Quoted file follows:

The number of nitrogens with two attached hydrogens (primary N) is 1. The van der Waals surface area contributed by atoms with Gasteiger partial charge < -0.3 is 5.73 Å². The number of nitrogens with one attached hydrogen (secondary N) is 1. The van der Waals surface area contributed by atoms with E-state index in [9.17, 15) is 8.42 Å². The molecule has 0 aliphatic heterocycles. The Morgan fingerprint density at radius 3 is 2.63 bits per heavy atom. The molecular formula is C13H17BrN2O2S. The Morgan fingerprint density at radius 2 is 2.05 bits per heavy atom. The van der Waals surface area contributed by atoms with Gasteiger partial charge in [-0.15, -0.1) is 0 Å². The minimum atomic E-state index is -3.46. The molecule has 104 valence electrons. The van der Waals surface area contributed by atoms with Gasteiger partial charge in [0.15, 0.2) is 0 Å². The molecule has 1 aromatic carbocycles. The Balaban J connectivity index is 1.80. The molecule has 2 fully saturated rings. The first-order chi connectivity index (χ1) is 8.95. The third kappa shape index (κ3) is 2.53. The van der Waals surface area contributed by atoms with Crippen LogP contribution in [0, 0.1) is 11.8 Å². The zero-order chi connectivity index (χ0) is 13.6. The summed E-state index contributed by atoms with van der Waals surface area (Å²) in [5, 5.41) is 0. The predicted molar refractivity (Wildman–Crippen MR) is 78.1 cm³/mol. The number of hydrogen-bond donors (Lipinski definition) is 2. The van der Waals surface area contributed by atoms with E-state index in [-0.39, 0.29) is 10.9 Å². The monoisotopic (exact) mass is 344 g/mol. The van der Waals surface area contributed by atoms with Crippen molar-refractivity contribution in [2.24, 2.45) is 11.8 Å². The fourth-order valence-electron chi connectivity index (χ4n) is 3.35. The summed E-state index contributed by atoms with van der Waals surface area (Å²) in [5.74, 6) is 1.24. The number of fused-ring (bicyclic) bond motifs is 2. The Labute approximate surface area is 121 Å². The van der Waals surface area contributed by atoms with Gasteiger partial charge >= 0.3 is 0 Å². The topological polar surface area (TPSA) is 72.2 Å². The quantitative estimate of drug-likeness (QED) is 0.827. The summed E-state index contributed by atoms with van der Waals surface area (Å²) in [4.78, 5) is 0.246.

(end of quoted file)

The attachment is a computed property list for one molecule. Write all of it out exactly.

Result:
The number of nitrogens with two attached hydrogens (primary N) is 1. The van der Waals surface area contributed by atoms with Gasteiger partial charge < -0.3 is 5.73 Å². The number of nitrogens with one attached hydrogen (secondary N) is 1. The van der Waals surface area contributed by atoms with E-state index in [9.17, 15) is 8.42 Å². The molecule has 0 aliphatic heterocycles. The Morgan fingerprint density at radius 3 is 2.63 bits per heavy atom. The molecular formula is C13H17BrN2O2S. The Morgan fingerprint density at radius 2 is 2.05 bits per heavy atom. The van der Waals surface area contributed by atoms with Gasteiger partial charge in [-0.15, -0.1) is 0 Å². The minimum atomic E-state index is -3.46. The molecule has 104 valence electrons. The van der Waals surface area contributed by atoms with Gasteiger partial charge in [0.15, 0.2) is 0 Å². The molecule has 1 aromatic carbocycles. The Balaban J connectivity index is 1.80. The molecule has 2 fully saturated rings. The first-order chi connectivity index (χ1) is 8.95. The third kappa shape index (κ3) is 2.53. The van der Waals surface area contributed by atoms with Crippen LogP contribution in [0, 0.1) is 11.8 Å². The zero-order chi connectivity index (χ0) is 13.6. The summed E-state index contributed by atoms with van der Waals surface area (Å²) in [5, 5.41) is 0. The predicted molar refractivity (Wildman–Crippen MR) is 78.1 cm³/mol. The number of hydrogen-bond donors (Lipinski definition) is 2. The van der Waals surface area contributed by atoms with E-state index in [-0.39, 0.29) is 10.9 Å². The monoisotopic (exact) mass is 344 g/mol. The van der Waals surface area contributed by atoms with Crippen molar-refractivity contribution in [2.24, 2.45) is 11.8 Å². The fourth-order valence-electron chi connectivity index (χ4n) is 3.35. The summed E-state index contributed by atoms with van der Waals surface area (Å²) in [5.74, 6) is 1.24. The number of fused-ring (bicyclic) bond motifs is 2. The Labute approximate surface area is 121 Å². The van der Waals surface area contributed by atoms with Gasteiger partial charge >= 0.3 is 0 Å². The topological polar surface area (TPSA) is 72.2 Å². The quantitative estimate of drug-likeness (QED) is 0.827. The summed E-state index contributed by atoms with van der Waals surface area (Å²) in [4.78, 5) is 0.246.